Recently, the California Legislature passed AB 465 which prevents employers from requiring employees to sign mandatory pre-employment arbitration agreements as a condition of employment. This bill, which is now sitting on Governor Brown’s desk awaiting his signature, adds a new provision of the California Labor Code making it illegal to:
“Require another person to waive any legal right, penalty, remedy, forum, or procedure for a violation of any provision of [the Labor Code] as a condition of employment, including the right to file and pursue a civil action or complaint with, or otherwise notify, the Labor Commissioner, state agency, other public prosecutor, law enforcement agency, or any court or other governmental entity.” (emphasis added)
AB 465 would not prohibit all arbitration agreements, just those that are presented “as a condition of employment.” If not as a condition of employment, arbitration agreements could still be valid under AB 465 provided the agreement is “in writing” and the employee enters into it “knowingly” and “voluntarily.”
If enacted, AB 465 would represent a major change in California law. No longer would employees be required to show both procedural and substantive unconscionability to invalidate an arbitration agreement. Now the agreement would be automatically invalid if it was presented to the employee as a condition of employment. Moreover, AB 465 makes several other changes to existing California law, including (1) placing the burden of proof on employers to show that the arbitration agreement was valid, and (2) awarding attorneys’ fees to employees who are successful in invalidating these agreements.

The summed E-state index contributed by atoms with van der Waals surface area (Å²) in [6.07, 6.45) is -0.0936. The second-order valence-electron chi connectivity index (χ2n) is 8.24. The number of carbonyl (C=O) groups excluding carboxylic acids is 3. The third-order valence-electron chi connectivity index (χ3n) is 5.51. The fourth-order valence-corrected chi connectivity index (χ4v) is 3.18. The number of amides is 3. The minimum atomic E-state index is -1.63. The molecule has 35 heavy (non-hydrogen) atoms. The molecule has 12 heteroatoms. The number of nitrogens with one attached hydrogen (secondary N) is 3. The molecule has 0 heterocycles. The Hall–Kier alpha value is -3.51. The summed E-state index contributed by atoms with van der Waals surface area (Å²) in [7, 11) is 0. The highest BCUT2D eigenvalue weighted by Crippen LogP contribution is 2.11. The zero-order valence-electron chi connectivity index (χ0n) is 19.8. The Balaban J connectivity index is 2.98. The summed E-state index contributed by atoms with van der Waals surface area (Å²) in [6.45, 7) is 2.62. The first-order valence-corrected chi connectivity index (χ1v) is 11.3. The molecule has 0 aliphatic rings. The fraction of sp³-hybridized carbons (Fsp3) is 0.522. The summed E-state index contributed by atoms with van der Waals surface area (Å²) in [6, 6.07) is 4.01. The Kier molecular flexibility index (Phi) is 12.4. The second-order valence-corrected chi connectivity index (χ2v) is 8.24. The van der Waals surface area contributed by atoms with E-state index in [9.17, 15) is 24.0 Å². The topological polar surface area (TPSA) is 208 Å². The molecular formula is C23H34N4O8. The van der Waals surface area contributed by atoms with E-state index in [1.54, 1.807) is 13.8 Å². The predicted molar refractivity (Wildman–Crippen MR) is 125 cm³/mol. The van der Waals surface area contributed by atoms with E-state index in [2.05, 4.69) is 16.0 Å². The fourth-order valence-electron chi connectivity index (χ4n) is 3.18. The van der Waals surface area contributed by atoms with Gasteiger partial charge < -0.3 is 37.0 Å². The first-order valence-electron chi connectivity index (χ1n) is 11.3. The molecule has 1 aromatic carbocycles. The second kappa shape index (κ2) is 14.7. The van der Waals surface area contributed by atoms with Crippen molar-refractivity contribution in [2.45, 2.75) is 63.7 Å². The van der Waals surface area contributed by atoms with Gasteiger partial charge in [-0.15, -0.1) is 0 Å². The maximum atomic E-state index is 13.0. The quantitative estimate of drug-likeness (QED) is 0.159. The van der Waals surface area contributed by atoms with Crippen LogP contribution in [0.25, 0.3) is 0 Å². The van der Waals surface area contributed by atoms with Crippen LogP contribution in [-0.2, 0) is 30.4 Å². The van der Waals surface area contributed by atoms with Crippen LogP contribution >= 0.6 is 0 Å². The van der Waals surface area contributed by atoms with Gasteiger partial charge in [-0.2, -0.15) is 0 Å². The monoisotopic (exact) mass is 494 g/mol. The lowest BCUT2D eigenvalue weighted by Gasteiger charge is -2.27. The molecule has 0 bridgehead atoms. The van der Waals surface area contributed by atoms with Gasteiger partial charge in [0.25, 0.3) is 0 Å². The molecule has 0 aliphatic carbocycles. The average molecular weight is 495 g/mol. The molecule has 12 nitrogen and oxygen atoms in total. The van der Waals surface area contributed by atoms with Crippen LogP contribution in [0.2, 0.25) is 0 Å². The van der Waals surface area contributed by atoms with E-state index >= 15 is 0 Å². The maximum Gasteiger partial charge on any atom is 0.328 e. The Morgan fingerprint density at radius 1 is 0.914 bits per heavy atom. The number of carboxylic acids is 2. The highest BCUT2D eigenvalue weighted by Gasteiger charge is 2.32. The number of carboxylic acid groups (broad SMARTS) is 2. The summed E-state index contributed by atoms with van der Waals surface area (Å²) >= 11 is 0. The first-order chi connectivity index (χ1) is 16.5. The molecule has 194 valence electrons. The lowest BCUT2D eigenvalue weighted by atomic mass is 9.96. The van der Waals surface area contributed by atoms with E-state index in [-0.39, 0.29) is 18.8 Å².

Given that AB 465 would conflict with the Federal Arbitration Act (and numerous federal court decisions interpreting it), it seems a near certainty that AB 465, if enacted, would be challenged in federal court. Until then, however, if Governor Brown signs AB 465, employers who currently use pre-employment arbitration agreements should consult with employment counsel to devise a go-forward strategy.
You can read the text of AB 465 here.